files 050204

May 02, 2004

100 years ago - 1904

A horse hitched to a milk wagon belonging to John S. Baughman took fright at a bicycle. The wagon was in front of Charles Stanwood's Broadway home. The horse ran west to Third Street, then to Lexington Street, where a telegraph pole in front of Dr. Dunlap's residence stopped the wagon and milk was thrown in every direction. The wagon was completely demolished but the horse escaped injury.

Nannie Barbee of Danville is an entertainer in New York, where she reads original rhyme and prose in the dialect of black people. She makes her presentation without the accessories of burnt cork or any makeup. She has appeared in the homes of many fashionable people.

With ideal weather, the annual carnival given by Central University Athletic Association promises to eclipse anything ever attempted. Professor Edmunds and his assistants have done their part in getting things together. The campus has been converted into a regular circus grounds and presents a beautiful sight. It reminds one of the great "pike" at the St. Louis Exposition. The carnival will open with gymnastics and wire walking. It will end with the crowning of the queen.


One of the finest photographs has been placed on exhibit in the window of E.H. Fox, showing the college campus and college and seminary building. It will be placed on exhibit in the Kentucky building at the World's Fair.

The Willow Grove roll of honor for the month of April includes the following students: first grade, Joe Irvin, Mabel Gose, Alice Tamme and Ed Smock; third grade, May Waters, Carl Gose and Davy Spoonamore; fourth grade, Robert Irvin, Marietta Cobb, Elveree Cobb, Claude Phillips and Shelby Harrison; fifth grade, Lucy Spoonamore, Boyd Irvin, Mary Tamme, Herbert McGraw and Jane Tamme; and sixth grade, Pauline Irvin.

75 years ago - 1929

An improved road between Shakertown and Dix Dam was assured by the Mercer County Fiscal Court, which decided to accept an offer of the state highway department to use the state's equipment if the county would raise $25,000 needed to improve the highway. A movement was started some time ago to improve the road that leads to the largest rock-filled dam in the world.

Mike Perros and John Tunis, two well-known Danville citizens, will leave town for New York, where they will sail for the shores of their native land, Greece. Perros owns the City Restaurant and Tunis is the former owner of the New York Restaurant. They will land on the island of Crete.

Danville High School will have 42 students graduate. Class night officers are Reed Wooldridge, president; Mary H. Coleman, salutatorian; Mary Louise Hamner, prophet; Orville Dorn, will; Frances Flowers, poet; Rebecca Shelby, giftorian; Arthur Robinson, historian; Victor Bodner, grumbler; and Rowena Doolan, valedictorian.

Miss Katherine Arnold, who wears the crown of Miss Danville, will represent the town in regional beauty contests at Lexington. She will ride in a big parade headed by the Lexington mayor. She will compete at the Ben Ali Theatre with other beauties from Lexington and all the mountain towns. This contest will not affect the state contest at Louisville. She will wear a Jantzen bathing suit contributed by E.P. Faulconer Jr., the haberdasher. Pictures of her were donated by T.B. Simmons, local photographer. Her hair will be prepared by Mrs. Carpenter of the Welsh-Wiseman beauty parlor. She also will appear in an evening gown. She is the daughter of Mr. and Mrs. A.L. Arnold of McGrorty Avenue.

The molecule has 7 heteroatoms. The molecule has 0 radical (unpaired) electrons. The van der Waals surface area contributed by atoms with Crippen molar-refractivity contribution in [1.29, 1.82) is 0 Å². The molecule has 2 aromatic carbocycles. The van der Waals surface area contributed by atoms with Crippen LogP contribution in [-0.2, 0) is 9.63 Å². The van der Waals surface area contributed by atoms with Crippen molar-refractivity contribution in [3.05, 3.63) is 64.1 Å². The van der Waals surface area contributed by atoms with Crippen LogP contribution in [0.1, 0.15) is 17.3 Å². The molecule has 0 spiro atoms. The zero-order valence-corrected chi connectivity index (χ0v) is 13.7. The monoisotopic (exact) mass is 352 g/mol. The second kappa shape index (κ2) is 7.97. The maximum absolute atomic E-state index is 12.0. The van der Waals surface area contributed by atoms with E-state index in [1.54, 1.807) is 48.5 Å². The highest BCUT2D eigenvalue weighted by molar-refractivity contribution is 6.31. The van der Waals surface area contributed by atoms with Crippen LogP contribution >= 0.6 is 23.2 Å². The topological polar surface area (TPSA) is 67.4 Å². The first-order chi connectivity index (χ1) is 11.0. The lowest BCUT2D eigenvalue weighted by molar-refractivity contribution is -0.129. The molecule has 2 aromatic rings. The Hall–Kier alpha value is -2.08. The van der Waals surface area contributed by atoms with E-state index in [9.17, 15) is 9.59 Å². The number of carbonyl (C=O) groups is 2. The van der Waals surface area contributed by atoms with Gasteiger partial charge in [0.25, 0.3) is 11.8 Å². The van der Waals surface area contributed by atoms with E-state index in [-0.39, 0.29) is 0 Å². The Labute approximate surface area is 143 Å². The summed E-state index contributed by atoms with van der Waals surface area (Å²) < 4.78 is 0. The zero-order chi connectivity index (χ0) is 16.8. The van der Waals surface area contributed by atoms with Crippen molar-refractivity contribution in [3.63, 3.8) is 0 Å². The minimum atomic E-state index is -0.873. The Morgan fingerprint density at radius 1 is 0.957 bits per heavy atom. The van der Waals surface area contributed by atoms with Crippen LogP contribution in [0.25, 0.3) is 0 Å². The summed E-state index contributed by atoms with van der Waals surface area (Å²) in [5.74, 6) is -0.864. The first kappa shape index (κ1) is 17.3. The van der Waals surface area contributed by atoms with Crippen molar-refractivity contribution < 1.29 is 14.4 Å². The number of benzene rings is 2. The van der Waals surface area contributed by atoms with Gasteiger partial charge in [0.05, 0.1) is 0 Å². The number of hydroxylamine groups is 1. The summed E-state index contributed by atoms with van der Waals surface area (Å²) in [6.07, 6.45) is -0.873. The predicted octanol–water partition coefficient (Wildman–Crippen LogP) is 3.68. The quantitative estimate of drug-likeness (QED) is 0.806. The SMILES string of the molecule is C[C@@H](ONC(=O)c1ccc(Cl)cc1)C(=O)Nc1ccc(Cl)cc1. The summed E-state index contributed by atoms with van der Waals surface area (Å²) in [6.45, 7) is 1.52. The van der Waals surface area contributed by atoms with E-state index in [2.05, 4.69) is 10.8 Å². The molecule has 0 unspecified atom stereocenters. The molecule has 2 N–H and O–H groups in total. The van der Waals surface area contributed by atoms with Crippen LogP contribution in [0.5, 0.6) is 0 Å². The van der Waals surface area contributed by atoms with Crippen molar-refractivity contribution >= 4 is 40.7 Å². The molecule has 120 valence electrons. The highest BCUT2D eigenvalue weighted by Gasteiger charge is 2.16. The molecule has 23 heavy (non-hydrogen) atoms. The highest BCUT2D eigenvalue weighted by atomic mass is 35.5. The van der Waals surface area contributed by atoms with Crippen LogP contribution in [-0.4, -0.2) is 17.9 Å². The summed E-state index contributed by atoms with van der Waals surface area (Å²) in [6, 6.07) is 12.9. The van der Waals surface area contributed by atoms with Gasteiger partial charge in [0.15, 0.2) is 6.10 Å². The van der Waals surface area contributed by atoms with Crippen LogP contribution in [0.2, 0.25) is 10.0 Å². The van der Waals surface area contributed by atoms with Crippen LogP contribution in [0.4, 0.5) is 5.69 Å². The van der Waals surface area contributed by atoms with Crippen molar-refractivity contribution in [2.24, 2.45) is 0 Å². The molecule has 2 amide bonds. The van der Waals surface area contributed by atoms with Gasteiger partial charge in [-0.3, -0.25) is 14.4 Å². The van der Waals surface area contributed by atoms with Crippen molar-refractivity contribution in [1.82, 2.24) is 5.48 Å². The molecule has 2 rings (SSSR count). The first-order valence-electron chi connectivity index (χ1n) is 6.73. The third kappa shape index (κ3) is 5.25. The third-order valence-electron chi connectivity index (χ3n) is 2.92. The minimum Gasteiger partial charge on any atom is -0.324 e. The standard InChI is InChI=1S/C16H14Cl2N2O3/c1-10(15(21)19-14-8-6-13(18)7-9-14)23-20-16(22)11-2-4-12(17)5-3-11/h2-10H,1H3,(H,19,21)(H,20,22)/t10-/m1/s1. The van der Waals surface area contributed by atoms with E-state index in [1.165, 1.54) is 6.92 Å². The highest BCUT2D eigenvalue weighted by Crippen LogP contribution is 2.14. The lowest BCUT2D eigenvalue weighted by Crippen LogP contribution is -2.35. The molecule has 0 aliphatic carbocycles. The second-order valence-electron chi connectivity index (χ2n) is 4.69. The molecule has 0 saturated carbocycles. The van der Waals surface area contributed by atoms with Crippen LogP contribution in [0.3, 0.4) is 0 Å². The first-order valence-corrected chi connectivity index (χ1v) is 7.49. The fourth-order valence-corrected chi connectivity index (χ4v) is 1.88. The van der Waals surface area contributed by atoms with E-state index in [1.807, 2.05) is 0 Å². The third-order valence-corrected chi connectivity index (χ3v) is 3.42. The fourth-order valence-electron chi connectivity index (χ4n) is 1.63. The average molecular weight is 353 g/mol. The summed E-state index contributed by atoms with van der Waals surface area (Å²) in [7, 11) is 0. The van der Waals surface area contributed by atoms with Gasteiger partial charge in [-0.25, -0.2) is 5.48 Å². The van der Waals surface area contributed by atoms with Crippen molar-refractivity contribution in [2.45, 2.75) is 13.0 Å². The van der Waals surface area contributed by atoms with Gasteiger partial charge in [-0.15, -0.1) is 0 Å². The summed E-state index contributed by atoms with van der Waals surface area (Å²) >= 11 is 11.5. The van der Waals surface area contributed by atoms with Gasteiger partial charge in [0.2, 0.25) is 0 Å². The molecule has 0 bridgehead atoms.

50 years ago - 1954

An open house will be held at Ephraim McDowell Memorial Hospital as part of National Hospital Week. The open house will feature guided tours of the new $300,000 annex and the old portion, according to J.D. Erskine superintendent. Departments to be visited will include surgery, delivery room, nursery, emergency and fracture rooms, laboratory and X-ray.

A window arrangement at the Baugh and Garner furniture store on North Fourth Street is one of six arranged to show the public some of the work accomplished by members of the Boyle County Homemakers Association. The display was worked out by Mrs. A.G. McConnell and Mrs. Lewis May, home furnishings leaders of the Shakertown Road Homemaker, and Mrs. Fred Turnbull and Mrs. Gerald McGreal, leaders of the Wilderness Trail Homemakers. Gladys Cotham is Boyle County home demonstration agent.

Junction City High School's juniors and seniors left for a week of touring the South. The trip will take the 42 students through Chattanooga, Macon, Ga., Lake City, Fla., and onto Daytona Beach where they will spend a few nights. The tour was financed by the students' hard work, which climaxed with Hobo Day. The boys and girls worked odd jobs for the community during Hobo Days. Chaperones are Mrs. James Randolph, wife of a Boyle County deputy sheriff, and George Tietze, former pastor of Junction City Christian Church.

25 years ago - 1979

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